Euler made important discoveries in fields like calculus and topology. He also made many of the words used in math today. He introduced the notation we use to write a mathematical function. He is also known for his works in mechanics, optics, and astronomy.
Euler is considered to be the most important mathematician of the 18th century, one of the greatest mathematicians of all time, and also one of the mathematicians who wrote the most. His collected works fill 60–80 volumes. Another mathematician, Pierre-Simon Laplace said, "Read Euler, read Euler, he is a master for us all".
Euler was featured on the sixth series of the Swiss 10-franc bill and on numerous Swiss, German, and Russian postage stamps. The asteroid 2002 Euler was named in his honor. He is also celebrated by the Lutheran Church on their Calendar of Saints on May 24.
Early years[change | change source]
Euler was born in Basel to Paul Euler. He was a pastor of the Reformed Church. His mother was Marguerite Brucker, a pastor's daughter. He had two younger sisters named Anna-Maria and Maria Magdalena. Soon after the birth of Leonhard, the Eulers moved from Basel to the town of Riehen, where Euler spent most of his childhood. Euler's started school in Basel, where he was sent to live with his grandmother. At the age of thirteen he went to the University of Basel. In 1723, he received his Master of Philosophy. At this time, he was receiving Saturday afternoon lessons from Johann Bernoulli, who quickly discovered his new pupil's incredible talent for mathematics.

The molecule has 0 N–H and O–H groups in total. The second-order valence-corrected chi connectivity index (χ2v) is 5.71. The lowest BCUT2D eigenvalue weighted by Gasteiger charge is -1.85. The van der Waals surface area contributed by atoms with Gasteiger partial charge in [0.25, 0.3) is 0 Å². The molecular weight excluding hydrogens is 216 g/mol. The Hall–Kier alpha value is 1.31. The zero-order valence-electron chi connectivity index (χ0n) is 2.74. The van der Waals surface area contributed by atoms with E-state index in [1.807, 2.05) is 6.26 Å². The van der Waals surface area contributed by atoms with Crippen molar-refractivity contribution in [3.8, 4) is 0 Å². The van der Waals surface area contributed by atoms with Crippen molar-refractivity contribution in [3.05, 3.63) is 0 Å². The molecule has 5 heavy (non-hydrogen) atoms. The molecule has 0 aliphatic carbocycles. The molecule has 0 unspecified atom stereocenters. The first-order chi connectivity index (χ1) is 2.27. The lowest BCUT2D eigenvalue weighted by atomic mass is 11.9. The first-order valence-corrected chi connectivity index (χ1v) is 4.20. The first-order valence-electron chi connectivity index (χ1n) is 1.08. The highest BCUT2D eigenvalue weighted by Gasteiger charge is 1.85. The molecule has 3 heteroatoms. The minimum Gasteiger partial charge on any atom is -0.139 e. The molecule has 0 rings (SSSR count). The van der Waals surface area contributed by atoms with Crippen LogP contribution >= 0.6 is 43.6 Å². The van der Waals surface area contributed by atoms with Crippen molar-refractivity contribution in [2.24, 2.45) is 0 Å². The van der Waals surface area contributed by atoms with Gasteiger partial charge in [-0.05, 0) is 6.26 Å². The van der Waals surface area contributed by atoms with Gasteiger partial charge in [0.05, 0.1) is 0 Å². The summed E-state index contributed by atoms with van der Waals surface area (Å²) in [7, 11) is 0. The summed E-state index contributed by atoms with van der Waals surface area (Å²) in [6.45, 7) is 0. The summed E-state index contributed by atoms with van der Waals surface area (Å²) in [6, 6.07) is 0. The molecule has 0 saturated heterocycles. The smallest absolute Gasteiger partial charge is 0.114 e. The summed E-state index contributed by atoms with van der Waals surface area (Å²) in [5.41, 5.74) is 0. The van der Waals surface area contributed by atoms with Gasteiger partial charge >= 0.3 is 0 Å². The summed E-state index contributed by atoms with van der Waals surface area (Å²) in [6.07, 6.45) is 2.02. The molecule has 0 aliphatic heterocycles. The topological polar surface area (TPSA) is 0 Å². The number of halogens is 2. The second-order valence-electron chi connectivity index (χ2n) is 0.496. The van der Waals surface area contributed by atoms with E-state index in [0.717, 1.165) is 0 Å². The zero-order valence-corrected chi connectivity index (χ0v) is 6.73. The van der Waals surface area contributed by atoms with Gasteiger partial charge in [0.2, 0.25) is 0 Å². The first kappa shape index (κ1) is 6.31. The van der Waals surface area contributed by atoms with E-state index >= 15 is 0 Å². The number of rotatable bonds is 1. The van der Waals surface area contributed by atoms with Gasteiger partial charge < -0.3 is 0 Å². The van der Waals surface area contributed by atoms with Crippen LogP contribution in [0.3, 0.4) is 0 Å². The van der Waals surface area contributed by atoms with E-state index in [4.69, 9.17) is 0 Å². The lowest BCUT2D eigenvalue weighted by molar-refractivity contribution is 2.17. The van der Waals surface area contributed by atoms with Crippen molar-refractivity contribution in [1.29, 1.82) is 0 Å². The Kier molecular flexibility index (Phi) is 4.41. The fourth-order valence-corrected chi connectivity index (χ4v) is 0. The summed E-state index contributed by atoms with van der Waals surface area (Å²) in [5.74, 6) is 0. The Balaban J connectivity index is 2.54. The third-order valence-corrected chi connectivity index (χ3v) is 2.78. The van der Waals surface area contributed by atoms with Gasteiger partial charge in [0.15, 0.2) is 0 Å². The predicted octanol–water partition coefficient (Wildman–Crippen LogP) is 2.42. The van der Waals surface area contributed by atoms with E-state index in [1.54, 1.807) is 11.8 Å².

References[change | change source]
- Dunham, William (1999). Euler: The Master of Us All. The Mathematical Association of America. p. 17.
- Finkel, B.F. (1897). "Biography- Leonard Euler". The American Mathematical Monthly 4 (12): 300.
- Dunham, William (1999). Euler: The Master of Us All. The Mathematical Association of America. pp. xiii.
Lisez Euler, lisez Euler, c'est notre maître à tous.
- "Swiss National Bank Website".
- James, Ioan (2002). Remarkable Mathematicians: From Euler to von Neumann. Cambridge. p. 2. ISBN 0-521-52094-0.